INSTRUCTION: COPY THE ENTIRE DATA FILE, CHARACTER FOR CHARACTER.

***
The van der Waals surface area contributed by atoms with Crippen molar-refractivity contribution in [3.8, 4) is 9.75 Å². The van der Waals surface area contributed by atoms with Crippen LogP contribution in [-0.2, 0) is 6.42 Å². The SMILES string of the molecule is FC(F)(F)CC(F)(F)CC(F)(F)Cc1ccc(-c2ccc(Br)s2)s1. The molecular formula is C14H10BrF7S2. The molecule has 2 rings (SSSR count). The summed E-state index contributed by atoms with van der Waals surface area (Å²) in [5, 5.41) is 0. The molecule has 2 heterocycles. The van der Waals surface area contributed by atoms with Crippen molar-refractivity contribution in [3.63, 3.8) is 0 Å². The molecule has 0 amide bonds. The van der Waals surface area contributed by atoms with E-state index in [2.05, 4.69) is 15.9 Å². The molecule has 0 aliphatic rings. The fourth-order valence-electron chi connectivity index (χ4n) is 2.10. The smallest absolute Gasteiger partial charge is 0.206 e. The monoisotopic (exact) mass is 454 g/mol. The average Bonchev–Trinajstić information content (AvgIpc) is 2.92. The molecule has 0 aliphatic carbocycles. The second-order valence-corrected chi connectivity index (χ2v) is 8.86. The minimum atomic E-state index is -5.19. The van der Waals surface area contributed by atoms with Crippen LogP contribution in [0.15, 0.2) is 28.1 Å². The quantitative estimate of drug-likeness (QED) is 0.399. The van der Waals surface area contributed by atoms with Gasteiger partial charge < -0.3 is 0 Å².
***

The van der Waals surface area contributed by atoms with Crippen molar-refractivity contribution in [3.8, 4) is 9.75 Å². The van der Waals surface area contributed by atoms with Crippen LogP contribution in [-0.2, 0) is 6.42 Å². The SMILES string of the molecule is FC(F)(F)CC(F)(F)CC(F)(F)Cc1ccc(-c2ccc(Br)s2)s1. The molecular formula is C14H10BrF7S2. The molecule has 2 rings (SSSR count). The summed E-state index contributed by atoms with van der Waals surface area (Å²) in [5, 5.41) is 0. The molecule has 2 heterocycles. The van der Waals surface area contributed by atoms with Crippen molar-refractivity contribution in [3.63, 3.8) is 0 Å². The molecule has 0 amide bonds. The van der Waals surface area contributed by atoms with E-state index in [2.05, 4.69) is 15.9 Å². The molecule has 0 aliphatic rings. The fourth-order valence-electron chi connectivity index (χ4n) is 2.10. The smallest absolute Gasteiger partial charge is 0.206 e. The monoisotopic (exact) mass is 454 g/mol. The average Bonchev–Trinajstić information content (AvgIpc) is 2.92. The molecule has 0 aliphatic carbocycles. The second-order valence-corrected chi connectivity index (χ2v) is 8.86. The minimum atomic E-state index is -5.19. The van der Waals surface area contributed by atoms with Crippen LogP contribution in [0.15, 0.2) is 28.1 Å². The quantitative estimate of drug-likeness (QED) is 0.399. The van der Waals surface area contributed by atoms with Gasteiger partial charge < -0.3 is 0 Å².